Mauer v. Austria (79/1995/585/671 & 80/1995/586/672) 18 February 1997: administrative criminal proceedings for traffic offences; fair and public hearing

Austria - administrative criminal proceedings for traffic offences


29. With regard to the first set of proceedings, the applicant alleged that he had not had a fair and public hearing before a tribunal and had not been allowed to defend himself in person. He alleged a violation of Article 6 1 and 3 (c) of the Convention in this respect.

With regard to the second set of proceedings, he claimed that contrary to Article 6 1 and 3 (d) he had not had a fair hearing and that witnesses whom he had sought to bring forward had not been heard.

Article 6 of the Convention, in so far as relevant, provides as follows:

"1. In the determination of ... any criminal charge against him, everyone is entitled to a fair ... hearing ... by [a] tribunal ...

3. Everyone charged with a criminal offence has the following minimum rights:

(c) to defend himself in person or through legal assistance of his own choosing or, if he has not sufficient means to pay for legal assistance, to be given it free when the interests of justice so require;

(d) to examine or have examined witnesses against him and to obtain the attendance and examination of witnesses on his behalf under the same conditions as witnesses against him;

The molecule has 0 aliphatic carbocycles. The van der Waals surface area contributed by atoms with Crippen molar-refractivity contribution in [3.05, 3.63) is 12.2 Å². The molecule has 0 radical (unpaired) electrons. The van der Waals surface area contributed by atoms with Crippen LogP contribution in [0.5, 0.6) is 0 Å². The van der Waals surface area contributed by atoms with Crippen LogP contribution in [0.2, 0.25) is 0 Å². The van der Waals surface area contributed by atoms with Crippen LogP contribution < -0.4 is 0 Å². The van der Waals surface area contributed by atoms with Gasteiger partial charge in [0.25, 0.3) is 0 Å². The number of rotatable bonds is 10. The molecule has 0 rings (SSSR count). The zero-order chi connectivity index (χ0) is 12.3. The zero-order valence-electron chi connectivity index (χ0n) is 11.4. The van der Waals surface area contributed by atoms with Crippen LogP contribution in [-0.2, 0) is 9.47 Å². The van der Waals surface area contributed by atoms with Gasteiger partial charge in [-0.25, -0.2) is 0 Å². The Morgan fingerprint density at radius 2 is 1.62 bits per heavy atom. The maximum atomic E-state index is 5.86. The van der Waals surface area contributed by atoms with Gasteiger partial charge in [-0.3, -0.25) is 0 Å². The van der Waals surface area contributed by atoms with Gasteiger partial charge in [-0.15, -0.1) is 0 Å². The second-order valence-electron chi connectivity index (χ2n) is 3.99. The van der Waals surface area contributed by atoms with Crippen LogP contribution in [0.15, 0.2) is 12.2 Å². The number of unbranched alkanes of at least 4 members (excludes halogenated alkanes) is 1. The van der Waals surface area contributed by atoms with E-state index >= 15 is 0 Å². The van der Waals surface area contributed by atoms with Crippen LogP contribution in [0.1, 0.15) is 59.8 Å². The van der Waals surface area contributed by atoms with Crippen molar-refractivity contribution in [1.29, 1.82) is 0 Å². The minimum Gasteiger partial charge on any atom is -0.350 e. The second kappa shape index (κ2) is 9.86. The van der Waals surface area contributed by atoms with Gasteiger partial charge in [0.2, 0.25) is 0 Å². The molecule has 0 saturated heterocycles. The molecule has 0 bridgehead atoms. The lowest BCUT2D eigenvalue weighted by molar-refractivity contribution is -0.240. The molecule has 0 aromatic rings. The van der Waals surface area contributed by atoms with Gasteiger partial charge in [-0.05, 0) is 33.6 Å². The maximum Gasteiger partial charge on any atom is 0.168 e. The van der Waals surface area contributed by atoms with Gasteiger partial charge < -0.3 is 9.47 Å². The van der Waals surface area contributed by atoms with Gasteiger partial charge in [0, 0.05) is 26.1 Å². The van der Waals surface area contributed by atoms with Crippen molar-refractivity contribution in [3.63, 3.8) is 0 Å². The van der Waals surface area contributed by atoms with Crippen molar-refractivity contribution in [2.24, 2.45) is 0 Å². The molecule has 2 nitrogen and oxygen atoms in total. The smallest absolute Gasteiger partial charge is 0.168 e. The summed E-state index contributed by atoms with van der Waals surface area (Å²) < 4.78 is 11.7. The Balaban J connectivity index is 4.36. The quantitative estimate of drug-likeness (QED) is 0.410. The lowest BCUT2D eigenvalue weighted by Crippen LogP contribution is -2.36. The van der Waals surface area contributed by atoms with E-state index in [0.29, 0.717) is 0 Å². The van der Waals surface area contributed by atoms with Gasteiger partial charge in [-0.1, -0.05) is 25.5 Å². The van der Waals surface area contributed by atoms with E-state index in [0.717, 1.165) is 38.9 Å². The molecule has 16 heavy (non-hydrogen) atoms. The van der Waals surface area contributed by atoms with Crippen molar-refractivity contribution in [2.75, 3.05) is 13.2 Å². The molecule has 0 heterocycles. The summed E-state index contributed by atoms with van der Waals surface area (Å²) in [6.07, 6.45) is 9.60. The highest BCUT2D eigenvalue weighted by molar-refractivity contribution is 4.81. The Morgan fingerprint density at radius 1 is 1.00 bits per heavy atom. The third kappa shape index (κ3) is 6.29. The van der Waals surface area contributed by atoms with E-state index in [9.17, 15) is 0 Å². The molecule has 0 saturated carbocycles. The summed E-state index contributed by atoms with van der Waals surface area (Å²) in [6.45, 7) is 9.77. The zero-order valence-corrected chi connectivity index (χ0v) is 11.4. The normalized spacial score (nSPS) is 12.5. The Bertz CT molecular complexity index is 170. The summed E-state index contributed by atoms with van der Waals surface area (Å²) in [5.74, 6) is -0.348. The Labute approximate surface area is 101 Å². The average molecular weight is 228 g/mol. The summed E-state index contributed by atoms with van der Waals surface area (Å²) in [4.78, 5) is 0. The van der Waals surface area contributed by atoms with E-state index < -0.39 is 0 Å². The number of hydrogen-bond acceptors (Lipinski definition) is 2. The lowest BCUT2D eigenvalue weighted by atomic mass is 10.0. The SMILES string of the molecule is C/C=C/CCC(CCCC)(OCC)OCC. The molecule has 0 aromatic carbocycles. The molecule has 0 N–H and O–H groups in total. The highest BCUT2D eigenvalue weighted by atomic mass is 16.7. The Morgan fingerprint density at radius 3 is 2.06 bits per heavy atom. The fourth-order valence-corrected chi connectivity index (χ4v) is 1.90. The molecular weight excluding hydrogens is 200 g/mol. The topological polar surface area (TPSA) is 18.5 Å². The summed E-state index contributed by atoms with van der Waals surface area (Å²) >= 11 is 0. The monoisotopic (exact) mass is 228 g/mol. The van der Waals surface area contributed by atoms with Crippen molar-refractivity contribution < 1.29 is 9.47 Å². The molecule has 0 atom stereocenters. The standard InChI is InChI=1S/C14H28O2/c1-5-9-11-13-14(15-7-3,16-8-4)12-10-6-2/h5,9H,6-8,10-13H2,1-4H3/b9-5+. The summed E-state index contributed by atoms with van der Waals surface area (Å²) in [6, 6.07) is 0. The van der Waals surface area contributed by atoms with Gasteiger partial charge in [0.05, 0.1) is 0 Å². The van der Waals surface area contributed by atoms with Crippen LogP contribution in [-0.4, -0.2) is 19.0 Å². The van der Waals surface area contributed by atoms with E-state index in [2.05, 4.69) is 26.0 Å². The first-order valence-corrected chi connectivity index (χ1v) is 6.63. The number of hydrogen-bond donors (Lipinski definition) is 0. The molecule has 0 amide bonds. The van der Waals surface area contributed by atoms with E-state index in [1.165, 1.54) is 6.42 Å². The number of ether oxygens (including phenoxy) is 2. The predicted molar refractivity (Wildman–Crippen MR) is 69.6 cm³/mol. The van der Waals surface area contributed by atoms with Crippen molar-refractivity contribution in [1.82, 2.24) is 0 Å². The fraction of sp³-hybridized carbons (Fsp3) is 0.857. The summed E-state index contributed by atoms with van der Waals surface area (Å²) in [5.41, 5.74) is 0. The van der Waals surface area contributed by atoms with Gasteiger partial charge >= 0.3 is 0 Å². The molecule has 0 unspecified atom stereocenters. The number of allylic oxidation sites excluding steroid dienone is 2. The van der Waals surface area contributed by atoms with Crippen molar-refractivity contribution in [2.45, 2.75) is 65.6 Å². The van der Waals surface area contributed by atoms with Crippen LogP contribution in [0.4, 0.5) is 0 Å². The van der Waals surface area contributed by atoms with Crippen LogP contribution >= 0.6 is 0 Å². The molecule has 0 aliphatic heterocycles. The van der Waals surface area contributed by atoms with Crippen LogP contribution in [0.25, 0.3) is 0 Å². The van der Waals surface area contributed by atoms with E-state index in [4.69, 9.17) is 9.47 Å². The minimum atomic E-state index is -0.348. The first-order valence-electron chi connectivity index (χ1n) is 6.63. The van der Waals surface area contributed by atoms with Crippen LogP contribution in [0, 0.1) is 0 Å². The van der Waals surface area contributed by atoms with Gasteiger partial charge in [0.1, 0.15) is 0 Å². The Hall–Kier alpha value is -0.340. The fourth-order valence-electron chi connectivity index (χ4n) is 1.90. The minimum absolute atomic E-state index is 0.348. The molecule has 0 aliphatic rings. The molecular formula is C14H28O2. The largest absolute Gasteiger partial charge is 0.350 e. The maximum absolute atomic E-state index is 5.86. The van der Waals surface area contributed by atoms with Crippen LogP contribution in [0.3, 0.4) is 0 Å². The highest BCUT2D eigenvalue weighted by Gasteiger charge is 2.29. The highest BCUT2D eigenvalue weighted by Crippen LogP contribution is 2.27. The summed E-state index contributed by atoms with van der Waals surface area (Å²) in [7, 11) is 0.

The Commission considered that Article 6 had been violated. The Government did not contest this.

30. The Government acknowledged that the substantive issues under Article 6 of the Convention raised by the present cases were the same as in the cases of Schmautzer, Umlauft, Gradinger, Pramstaller, Palaoro and Pfarrmeier v. Austria (judgments of 23 October 1995, Series A nos. 328 A-C and 329 A-C) and should be decided in the same way for the reasons set out in those judgments.

31. In each of the six earlier cases, the Court found that there had been a violation of the applicant's right to "access to a tribunal" and, in view of that finding, considered it unnecessary to rule specifically on the applicant's other complaints under Article 6.

There is no reason to follow a different approach in the present case.

Accordingly, the Court finds that there has been a violation of Article 6 1 in each set of proceedings.

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